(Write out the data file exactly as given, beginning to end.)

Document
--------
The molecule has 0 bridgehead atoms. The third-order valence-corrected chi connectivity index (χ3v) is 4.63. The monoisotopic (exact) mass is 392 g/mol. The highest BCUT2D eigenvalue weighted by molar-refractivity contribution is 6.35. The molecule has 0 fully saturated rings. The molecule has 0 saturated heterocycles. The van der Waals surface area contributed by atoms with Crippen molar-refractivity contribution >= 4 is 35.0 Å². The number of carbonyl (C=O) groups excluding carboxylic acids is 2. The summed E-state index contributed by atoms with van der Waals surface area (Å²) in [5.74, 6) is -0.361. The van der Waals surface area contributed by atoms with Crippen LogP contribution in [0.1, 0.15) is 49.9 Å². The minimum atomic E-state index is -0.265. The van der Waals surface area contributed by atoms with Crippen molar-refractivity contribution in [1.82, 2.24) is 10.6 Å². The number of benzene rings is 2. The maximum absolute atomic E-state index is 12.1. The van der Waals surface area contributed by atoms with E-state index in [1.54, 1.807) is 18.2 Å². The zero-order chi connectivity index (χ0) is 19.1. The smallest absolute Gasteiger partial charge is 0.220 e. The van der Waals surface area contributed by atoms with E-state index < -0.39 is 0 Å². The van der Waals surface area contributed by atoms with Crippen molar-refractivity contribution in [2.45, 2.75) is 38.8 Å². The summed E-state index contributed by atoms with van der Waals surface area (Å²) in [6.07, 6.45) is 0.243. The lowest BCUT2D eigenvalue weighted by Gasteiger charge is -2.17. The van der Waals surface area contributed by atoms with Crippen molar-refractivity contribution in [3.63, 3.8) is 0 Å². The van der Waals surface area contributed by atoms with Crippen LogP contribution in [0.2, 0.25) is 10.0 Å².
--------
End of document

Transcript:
The molecule has 0 bridgehead atoms. The third-order valence-corrected chi connectivity index (χ3v) is 4.63. The monoisotopic (exact) mass is 392 g/mol. The highest BCUT2D eigenvalue weighted by molar-refractivity contribution is 6.35. The molecule has 0 fully saturated rings. The molecule has 0 saturated heterocycles. The van der Waals surface area contributed by atoms with Crippen molar-refractivity contribution >= 4 is 35.0 Å². The number of carbonyl (C=O) groups excluding carboxylic acids is 2. The summed E-state index contributed by atoms with van der Waals surface area (Å²) in [5.74, 6) is -0.361. The van der Waals surface area contributed by atoms with Crippen LogP contribution in [0.1, 0.15) is 49.9 Å². The minimum atomic E-state index is -0.265. The van der Waals surface area contributed by atoms with Crippen molar-refractivity contribution in [1.82, 2.24) is 10.6 Å². The number of benzene rings is 2. The maximum absolute atomic E-state index is 12.1. The van der Waals surface area contributed by atoms with E-state index in [1.54, 1.807) is 18.2 Å². The zero-order chi connectivity index (χ0) is 19.1. The smallest absolute Gasteiger partial charge is 0.220 e. The van der Waals surface area contributed by atoms with E-state index < -0.39 is 0 Å². The van der Waals surface area contributed by atoms with Crippen molar-refractivity contribution in [2.45, 2.75) is 38.8 Å². The summed E-state index contributed by atoms with van der Waals surface area (Å²) in [6.07, 6.45) is 0.243. The lowest BCUT2D eigenvalue weighted by Gasteiger charge is -2.17. The van der Waals surface area contributed by atoms with Crippen molar-refractivity contribution in [3.63, 3.8) is 0 Å². The van der Waals surface area contributed by atoms with Crippen LogP contribution in [0.2, 0.25) is 10.0 Å².